The Snow Gums are not only about the hardiest of eucalypts but fortunately also among the most attractive for horticulture, their pale bark being the most outstanding feature. Of all of them, subsp. debeuzevillei is accounted as being probably the hardiest – by the Gum Group (2007) at least – with trees having been known to survive –25 ºC in Germany (G. Cooper, pers. comm. 2007), and very limited damage seen at the long-term trial plantations by the Forestry Commission at Thetford, Norfolk (Evans 1986). It should be noted, however, that this taxon has a relatively wide distribution, and not all provenances will give reliably hardy plants. In Oregon, material from some provenances has been killed at –7ºC, but the population growing near the summit of Mount Ginini in the Australian Capital Territory has been known to experience –16 to –23ºC in the wild, and trees from this source have resprouted from –30ºC in Cincinnati (S. Hogan, pers. comm. 2007). It is from locations such as this that seed should be sought. Seed is freely available in commerce and subsp. debeuzevillei is now seen in garden centres throughout the United Kingdom, usually as a gangly pot-bound young tree with a conspicuous label; it is also offered by many North American nurseries. Although not necessarily a large tree in the wild, it can achieve respectable sizes in cultivation. Several 16 m specimens are recorded throughout England by TROBI, including trees at Wisley and Marwood Hill, and there is one of 13–14 m at Logan. It will thrive best where there is excellent drainage.

The botanical differences between subsp. debeuzevillei and the better-known subsp. niphophila are relatively slight and of minimal horticultural importance. The bark is almost equally good in subsp. debeuzevillei, forming striking patterns, and the young growths can be very white-waxy. A form from Mount Buffalo, Victoria has more rounded foliage than normal, and orange new growth (Gum Group 2007).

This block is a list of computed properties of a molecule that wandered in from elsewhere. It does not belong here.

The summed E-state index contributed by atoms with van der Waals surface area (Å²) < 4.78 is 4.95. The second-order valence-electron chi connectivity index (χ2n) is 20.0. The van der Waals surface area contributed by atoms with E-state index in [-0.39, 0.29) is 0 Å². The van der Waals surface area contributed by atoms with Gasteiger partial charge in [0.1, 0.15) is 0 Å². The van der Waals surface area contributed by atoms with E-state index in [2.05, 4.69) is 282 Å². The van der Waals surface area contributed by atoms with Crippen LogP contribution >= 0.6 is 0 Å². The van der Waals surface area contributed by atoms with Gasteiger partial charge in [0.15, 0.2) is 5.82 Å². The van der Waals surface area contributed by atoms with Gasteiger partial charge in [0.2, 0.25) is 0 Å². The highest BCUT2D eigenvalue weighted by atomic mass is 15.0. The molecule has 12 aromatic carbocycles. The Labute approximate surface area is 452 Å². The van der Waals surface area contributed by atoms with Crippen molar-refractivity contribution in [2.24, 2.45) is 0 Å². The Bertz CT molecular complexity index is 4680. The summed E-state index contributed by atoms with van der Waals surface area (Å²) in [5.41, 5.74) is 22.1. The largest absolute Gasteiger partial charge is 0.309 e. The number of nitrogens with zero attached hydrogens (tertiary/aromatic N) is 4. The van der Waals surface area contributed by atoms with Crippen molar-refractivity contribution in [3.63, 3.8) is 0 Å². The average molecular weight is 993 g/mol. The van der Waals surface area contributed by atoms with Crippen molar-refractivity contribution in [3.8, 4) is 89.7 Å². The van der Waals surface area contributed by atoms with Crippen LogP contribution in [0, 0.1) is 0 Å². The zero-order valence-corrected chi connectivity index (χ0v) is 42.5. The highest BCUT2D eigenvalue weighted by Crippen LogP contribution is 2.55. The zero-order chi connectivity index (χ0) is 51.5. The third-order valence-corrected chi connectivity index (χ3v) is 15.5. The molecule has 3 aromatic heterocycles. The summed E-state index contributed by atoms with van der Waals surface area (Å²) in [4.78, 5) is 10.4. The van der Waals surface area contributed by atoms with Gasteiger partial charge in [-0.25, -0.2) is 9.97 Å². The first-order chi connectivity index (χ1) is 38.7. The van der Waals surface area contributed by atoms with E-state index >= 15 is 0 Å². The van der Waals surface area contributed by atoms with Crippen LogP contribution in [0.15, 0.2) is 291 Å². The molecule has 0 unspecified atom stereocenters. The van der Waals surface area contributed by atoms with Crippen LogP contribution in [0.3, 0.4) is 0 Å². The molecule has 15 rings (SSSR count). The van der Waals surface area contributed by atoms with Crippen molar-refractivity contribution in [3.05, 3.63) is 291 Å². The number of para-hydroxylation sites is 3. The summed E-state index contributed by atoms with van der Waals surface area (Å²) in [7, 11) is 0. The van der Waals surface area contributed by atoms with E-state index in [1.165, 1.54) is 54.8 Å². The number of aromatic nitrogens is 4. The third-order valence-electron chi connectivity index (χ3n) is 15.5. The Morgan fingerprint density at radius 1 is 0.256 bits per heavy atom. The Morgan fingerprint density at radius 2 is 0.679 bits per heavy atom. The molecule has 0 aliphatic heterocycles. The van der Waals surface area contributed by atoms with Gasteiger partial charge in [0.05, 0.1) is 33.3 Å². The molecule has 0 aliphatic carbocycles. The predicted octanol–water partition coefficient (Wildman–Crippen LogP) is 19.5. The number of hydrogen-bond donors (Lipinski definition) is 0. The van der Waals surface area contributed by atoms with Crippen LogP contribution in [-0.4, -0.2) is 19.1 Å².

var. nana Blakely

Common Names
Wolgan Snow Gum

A dwarf, mallee-like form reported to flower and fruit when only 6 ft high and further differing from the type in the narrower leaves ; in the short-stalked or almost sessile umbels; and the top-shaped fruits. Found in one locality in New South Wales at 3,500 ft.E. niphophila Maiden & Blakely E. coriacea var. alpina F. v. Muell. Snow Gum. – An alpine species confined to high altitudes in the mountains of Victoria and New South Wales (where it ascends to 6,500 ft on Mt Kosciusko). In this respect it differs from E. pauciflora, which, though reaching as high as 5,500 ft, has its main distribution at lower altitudes. From that species E. niphophila is also distinguished by the green juvenile leaves and by the silvery bloom that covers the young stems.E. niphophila was first described in 1929; previous to that it had been regarded as part of E. pauciflora and only in recent years has it come into prominence. By any standard it is one of the most beautiful of the eucalypts that can be grown in this country and perhaps the hardiest; in very few gardens did it suffer any damage in the winters of 1961-3. ‘E. niphophila … is the gem in my collection of eucalypts. The glossy leaves reflect sunlight like small mirrors: the branchlets in winter are glossy dark red to orange-red; when growth starts in the spring they turn bluish-white with a glaucous bloom which may be rubbed off by branch movement in gales but is renewed by exudation during the growing season: branches which have not yet started bark-shed are also covered with the same glaucous bloom much of which persists through the winter: naked buds and leaf petioles are orange, newly opened leaves mahogany red to light brown …’ (R. C. Barnard, Journ. R.H.S., Vol. 91, p. 296). Mr Barnard adds that this species grows rather slowly for two years but thereafter at 3 to 4 ft annually. The seed germinates poorly unless given cold, moist stratification for four to six weeks.The ultimate height of this species in cultivation is uncertain, but it will almost certainly exceed the 20 ft given as the maximum attained in its natural habitat.